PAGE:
Tallgrass Film Festival: Kurosawa and Hollywood Westerns
Every year at Tallgrass Film Festival there is an overall theme. This year the loose, overarching theme was Western. To feature this, Tallgrass put on a showing of Akira Kurosawa’s Yojimbo in 35mm, and gave everyone a chance to see the film on the big screen. Kurosawa’s work is highly regarded in the film world, and many of his movies were reproduced as Westerns by Hollywood studios. Sever Samurai became The Magnificent Seven, Yojimbo was made into A Fistful of Dollars, and the list can go on and on.
The film festival took this a step farther by having Stephen Prince, professor at Virginia Tech, come in and talk about Kurosawa and his give and take relationship with Hollywood. Prince, author of The Warrior’s Camera: The Cinema of Akira Kurosawa, talked about how Kurosawa was influenced by American film makers, such as John Ford who made an impression on Kurosawa in terms of screen composition and how set up the shots he’s looking for. You can even see the standard “T” street as the main set for Yojimbo, and the way that he uses the horizon to help frame his scenes.
While Kurosawa took visual cues and storytelling ideas from American Westerns, and then Hollywood took them back by remaking many of his movies, there are some important differences between his samurai movies and the gunfighters of the Wild West we all love. The samurai was an important station for Japanese culture and as such had an almost mythical reverence as a part of history. Kurosawa choosing to set his films in their final days is an important piece to power that his films have. The struggle between the samurai, again that almost mythical figure, against the march of Western (not Wild West but American and European) influence is central to Kurosawa’s stories.
Unfortunately, this social commentary is lost in most of the American adaptations. In Seven Samurai, you have the title characters, with their old world values and swords, going against the rebels with their new world values and guns. By contrast, The Magnificent Seven loses that struggle as both groups are using modern weapons. While the lone gunslinger with his trusty six-shooter does struggle against the moral degradation he sees, it isn’t on the same level as his samurai counterpart in Kurosawa films. The closest that you get to this new vs. old struggle in an American Western would be The Wild Bunch but it isn’t a Kurosawa adaptation.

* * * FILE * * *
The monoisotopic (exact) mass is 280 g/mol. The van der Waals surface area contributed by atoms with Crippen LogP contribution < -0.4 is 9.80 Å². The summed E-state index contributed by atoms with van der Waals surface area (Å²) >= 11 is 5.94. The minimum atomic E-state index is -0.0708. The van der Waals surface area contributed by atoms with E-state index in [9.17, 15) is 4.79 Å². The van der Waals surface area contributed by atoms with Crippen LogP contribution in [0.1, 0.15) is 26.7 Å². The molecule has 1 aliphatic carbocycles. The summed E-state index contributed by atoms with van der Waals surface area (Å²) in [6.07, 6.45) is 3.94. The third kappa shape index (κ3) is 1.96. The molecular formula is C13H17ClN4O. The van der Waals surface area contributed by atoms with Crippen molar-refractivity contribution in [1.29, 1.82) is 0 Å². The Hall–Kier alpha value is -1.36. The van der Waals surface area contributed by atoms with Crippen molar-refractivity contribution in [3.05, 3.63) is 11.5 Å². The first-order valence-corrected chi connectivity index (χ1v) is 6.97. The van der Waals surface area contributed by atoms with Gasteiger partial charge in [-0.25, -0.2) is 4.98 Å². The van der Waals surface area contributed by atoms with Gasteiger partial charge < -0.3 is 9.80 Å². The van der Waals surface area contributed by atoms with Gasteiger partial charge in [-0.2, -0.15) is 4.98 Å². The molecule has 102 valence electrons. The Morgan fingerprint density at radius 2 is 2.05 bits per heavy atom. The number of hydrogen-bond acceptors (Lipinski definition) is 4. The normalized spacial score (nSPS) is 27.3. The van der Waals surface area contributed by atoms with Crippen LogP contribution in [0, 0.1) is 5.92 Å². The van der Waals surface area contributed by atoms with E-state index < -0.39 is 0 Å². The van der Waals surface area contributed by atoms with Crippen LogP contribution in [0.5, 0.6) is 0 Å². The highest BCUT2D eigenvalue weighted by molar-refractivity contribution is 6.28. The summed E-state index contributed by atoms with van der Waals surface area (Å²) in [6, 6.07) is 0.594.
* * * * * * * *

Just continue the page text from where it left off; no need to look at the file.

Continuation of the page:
The violence portrayed in American Westerns and Kurosawa’s samurai movies also shows a parallel. Unlike the war and mobster movies of the same time, the violence in American Westerns and Kurosawa samurai movies takes on a reverence. The violence isn’t there just for the sake of violence but it has an almost ritualistic quality to it. Two gunmen meeting at high-noon to see who is faster; two samurai fighting with swords to see who the true master is, in both these situations the violence is really secondary to another desire. In mobster and war movies the violence is large-scale and unruly.
So what about Yojimbo? If you haven’t seen it yet I cannot recommend it enough. Being black and white you get some amazing shots and fantastic shadows. Kurosawa and Kazuo Miyagawa do an amazing job with the way the set up the camera and create each scene. Sure Kurosawa is technically very sound, nearly perfect, but his timing and understanding of story and pace aren’t to be ignored. Probably my favorite thing about this movie though is the humor. Sure this is a movie about death, nearly destroying every living soul in a small town, but you’ll find yourself laughing, which makes it easier to identify with the characters. If you haven’t seen it don’t wait any longer. Pick up the Critereon Collection version and you’ll be very happy.